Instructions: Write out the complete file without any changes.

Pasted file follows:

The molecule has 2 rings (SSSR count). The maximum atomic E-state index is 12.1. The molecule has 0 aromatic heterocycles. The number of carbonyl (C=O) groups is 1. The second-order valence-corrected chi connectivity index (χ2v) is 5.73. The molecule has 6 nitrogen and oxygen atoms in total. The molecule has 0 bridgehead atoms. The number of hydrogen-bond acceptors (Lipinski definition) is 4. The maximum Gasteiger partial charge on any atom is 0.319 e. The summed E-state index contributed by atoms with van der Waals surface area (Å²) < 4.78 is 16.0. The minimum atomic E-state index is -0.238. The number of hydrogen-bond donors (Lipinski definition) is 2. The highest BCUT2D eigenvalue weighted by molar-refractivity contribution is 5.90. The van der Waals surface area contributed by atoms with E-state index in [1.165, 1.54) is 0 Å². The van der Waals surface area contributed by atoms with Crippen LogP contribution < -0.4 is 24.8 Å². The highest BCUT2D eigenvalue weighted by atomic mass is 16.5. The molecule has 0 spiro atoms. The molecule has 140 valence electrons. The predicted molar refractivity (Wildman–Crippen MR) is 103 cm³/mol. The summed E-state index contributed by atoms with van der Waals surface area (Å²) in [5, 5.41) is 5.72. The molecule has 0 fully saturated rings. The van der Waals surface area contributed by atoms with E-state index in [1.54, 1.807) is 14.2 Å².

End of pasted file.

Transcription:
The molecule has 2 rings (SSSR count). The maximum atomic E-state index is 12.1. The molecule has 0 aromatic heterocycles. The number of carbonyl (C=O) groups is 1. The second-order valence-corrected chi connectivity index (χ2v) is 5.73. The molecule has 6 nitrogen and oxygen atoms in total. The molecule has 0 bridgehead atoms. The number of hydrogen-bond acceptors (Lipinski definition) is 4. The maximum Gasteiger partial charge on any atom is 0.319 e. The summed E-state index contributed by atoms with van der Waals surface area (Å²) < 4.78 is 16.0. The minimum atomic E-state index is -0.238. The number of hydrogen-bond donors (Lipinski definition) is 2. The highest BCUT2D eigenvalue weighted by molar-refractivity contribution is 5.90. The van der Waals surface area contributed by atoms with E-state index in [1.165, 1.54) is 0 Å². The van der Waals surface area contributed by atoms with Crippen LogP contribution < -0.4 is 24.8 Å². The highest BCUT2D eigenvalue weighted by atomic mass is 16.5. The molecule has 0 spiro atoms. The molecule has 140 valence electrons. The predicted molar refractivity (Wildman–Crippen MR) is 103 cm³/mol. The summed E-state index contributed by atoms with van der Waals surface area (Å²) in [5, 5.41) is 5.72. The molecule has 0 fully saturated rings. The van der Waals surface area contributed by atoms with E-state index in [1.54, 1.807) is 14.2 Å².